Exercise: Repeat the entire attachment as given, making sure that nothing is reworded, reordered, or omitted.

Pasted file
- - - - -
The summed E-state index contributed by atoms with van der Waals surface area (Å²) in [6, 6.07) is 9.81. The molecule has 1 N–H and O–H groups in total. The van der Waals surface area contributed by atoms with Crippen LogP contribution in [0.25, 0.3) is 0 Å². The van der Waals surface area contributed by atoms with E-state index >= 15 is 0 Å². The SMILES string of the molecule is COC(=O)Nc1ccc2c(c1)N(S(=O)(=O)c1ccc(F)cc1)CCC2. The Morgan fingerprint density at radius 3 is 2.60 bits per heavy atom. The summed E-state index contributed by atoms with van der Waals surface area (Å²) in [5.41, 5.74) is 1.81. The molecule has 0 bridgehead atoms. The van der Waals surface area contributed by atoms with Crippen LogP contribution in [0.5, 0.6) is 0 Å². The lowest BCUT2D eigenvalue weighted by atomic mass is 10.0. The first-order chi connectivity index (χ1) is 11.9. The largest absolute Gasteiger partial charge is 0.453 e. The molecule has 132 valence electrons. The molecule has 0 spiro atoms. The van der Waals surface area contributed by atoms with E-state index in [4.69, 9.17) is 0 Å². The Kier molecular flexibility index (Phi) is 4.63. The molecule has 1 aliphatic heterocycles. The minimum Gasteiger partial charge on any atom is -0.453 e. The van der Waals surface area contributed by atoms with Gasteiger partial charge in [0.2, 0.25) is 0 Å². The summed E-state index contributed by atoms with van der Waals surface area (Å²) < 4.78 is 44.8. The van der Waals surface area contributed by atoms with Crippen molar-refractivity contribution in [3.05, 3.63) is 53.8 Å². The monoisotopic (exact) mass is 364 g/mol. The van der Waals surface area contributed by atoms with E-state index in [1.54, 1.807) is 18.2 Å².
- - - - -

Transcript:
The summed E-state index contributed by atoms with van der Waals surface area (Å²) in [6, 6.07) is 9.81. The molecule has 1 N–H and O–H groups in total. The van der Waals surface area contributed by atoms with Crippen LogP contribution in [0.25, 0.3) is 0 Å². The van der Waals surface area contributed by atoms with E-state index >= 15 is 0 Å². The SMILES string of the molecule is COC(=O)Nc1ccc2c(c1)N(S(=O)(=O)c1ccc(F)cc1)CCC2. The Morgan fingerprint density at radius 3 is 2.60 bits per heavy atom. The summed E-state index contributed by atoms with van der Waals surface area (Å²) in [5.41, 5.74) is 1.81. The molecule has 0 bridgehead atoms. The van der Waals surface area contributed by atoms with Crippen LogP contribution in [0.5, 0.6) is 0 Å². The lowest BCUT2D eigenvalue weighted by atomic mass is 10.0. The first-order chi connectivity index (χ1) is 11.9. The largest absolute Gasteiger partial charge is 0.453 e. The molecule has 132 valence electrons. The molecule has 0 spiro atoms. The van der Waals surface area contributed by atoms with E-state index in [4.69, 9.17) is 0 Å². The Kier molecular flexibility index (Phi) is 4.63. The molecule has 1 aliphatic heterocycles. The minimum Gasteiger partial charge on any atom is -0.453 e. The van der Waals surface area contributed by atoms with Gasteiger partial charge in [0.2, 0.25) is 0 Å². The summed E-state index contributed by atoms with van der Waals surface area (Å²) < 4.78 is 44.8. The van der Waals surface area contributed by atoms with Crippen molar-refractivity contribution in [3.05, 3.63) is 53.8 Å². The monoisotopic (exact) mass is 364 g/mol. The van der Waals surface area contributed by atoms with E-state index in [1.54, 1.807) is 18.2 Å².